Remembering those who have died for our country is important for us all but, as with so many events this year, the commemoration services for Remembrance Sunday and Remembrance Day have had to be scaled back.
On Sunday I laid wreaths at the war memorial in St Thomas’s churchyard in Brentwood and at the Ongar War Memorial, together with representatives of each of the Armed Services, the Lord Lieutenant of Essex and the local councils. Despite everything else going on this year - or perhaps because of everything else going on - it is essential to take time to remember the far greater sacrifices previous generations had to make to keep our country safe.
After the short outdoor service at Brentwood, the wreath laying, Father Mark North, the Vicar of St Thomas’s, talked me through what his church has done to make the premises safe. Like many faith leaders, he is anxious that churches are allowed to reopen for worship as soon as possible.
I am pleased Public Health England is currently reviewing evidence around places of worship. I am in no doubt about the strength of feeling from church-goers across the constituency about the importance of being able to take part in religious services and very much want to see public worship reopened as soon as it is safe to do so.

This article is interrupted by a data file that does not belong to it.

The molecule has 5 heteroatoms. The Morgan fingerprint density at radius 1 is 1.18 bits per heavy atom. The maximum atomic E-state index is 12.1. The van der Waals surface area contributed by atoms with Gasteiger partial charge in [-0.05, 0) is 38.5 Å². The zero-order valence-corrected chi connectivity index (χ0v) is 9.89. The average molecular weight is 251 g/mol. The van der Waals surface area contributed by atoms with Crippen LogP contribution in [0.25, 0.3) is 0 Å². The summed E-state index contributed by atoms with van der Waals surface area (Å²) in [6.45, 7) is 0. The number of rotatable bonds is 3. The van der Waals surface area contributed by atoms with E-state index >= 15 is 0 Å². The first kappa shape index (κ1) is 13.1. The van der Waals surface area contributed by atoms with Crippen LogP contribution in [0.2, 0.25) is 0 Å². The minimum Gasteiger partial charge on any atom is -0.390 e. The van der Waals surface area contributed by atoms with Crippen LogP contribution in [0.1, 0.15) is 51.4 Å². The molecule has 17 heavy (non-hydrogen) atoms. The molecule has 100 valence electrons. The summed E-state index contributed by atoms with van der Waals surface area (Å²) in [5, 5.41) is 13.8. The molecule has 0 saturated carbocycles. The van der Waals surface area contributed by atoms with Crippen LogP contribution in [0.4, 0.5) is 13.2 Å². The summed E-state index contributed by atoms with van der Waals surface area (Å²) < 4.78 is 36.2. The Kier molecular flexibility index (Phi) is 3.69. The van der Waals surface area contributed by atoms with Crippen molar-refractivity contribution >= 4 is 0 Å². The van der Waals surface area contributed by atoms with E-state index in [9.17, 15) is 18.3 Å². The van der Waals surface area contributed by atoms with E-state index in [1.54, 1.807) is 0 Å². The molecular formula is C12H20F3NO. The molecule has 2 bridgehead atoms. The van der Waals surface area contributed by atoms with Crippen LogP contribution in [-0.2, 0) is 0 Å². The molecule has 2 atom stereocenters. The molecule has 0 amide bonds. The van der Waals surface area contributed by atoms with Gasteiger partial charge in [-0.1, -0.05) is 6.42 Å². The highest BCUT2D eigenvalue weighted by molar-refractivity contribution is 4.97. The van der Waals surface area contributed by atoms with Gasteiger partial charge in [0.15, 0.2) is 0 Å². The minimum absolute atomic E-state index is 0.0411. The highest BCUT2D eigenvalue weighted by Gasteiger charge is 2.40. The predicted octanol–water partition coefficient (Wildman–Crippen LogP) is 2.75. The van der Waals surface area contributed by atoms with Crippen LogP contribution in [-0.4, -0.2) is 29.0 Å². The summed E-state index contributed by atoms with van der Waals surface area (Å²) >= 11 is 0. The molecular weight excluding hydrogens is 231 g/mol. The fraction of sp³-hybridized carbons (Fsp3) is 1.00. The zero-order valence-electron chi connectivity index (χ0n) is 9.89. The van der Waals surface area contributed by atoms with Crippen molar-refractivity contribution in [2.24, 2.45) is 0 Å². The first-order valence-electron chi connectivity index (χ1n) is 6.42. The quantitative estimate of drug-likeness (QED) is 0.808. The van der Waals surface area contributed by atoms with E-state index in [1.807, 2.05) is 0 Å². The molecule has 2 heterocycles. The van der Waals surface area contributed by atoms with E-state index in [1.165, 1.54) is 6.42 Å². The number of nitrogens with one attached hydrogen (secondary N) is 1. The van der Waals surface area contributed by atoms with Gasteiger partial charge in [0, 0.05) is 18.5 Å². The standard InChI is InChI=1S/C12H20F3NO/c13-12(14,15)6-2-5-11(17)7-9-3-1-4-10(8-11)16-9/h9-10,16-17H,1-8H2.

I am also very aware, from the dozens of emails I have received, of the frustration felt by golfers, gym-users, swimmers and tennis players about the closure of courses, gyms, pools and courts for the duration of this second lockdown. I fully appreciate the vital contribution all these forms of sport make to exercise and health, however the basic purpose of these closures is to reduce contact between people in order to curtail the spread of infection. Ministers have taken the view that this could not be achieved by making exceptions, no matter how attractive they might appear.
I know it will feel like all the fun has been taken out of day to day life at the moment - but the darkest hour is before the dawn. We must control the virus to save lives and whilst things may not be completely normal for some time there is cause for hope that swiftly approaching interventions - not least rapid testing - will enable us to regain something closer to normality before too long.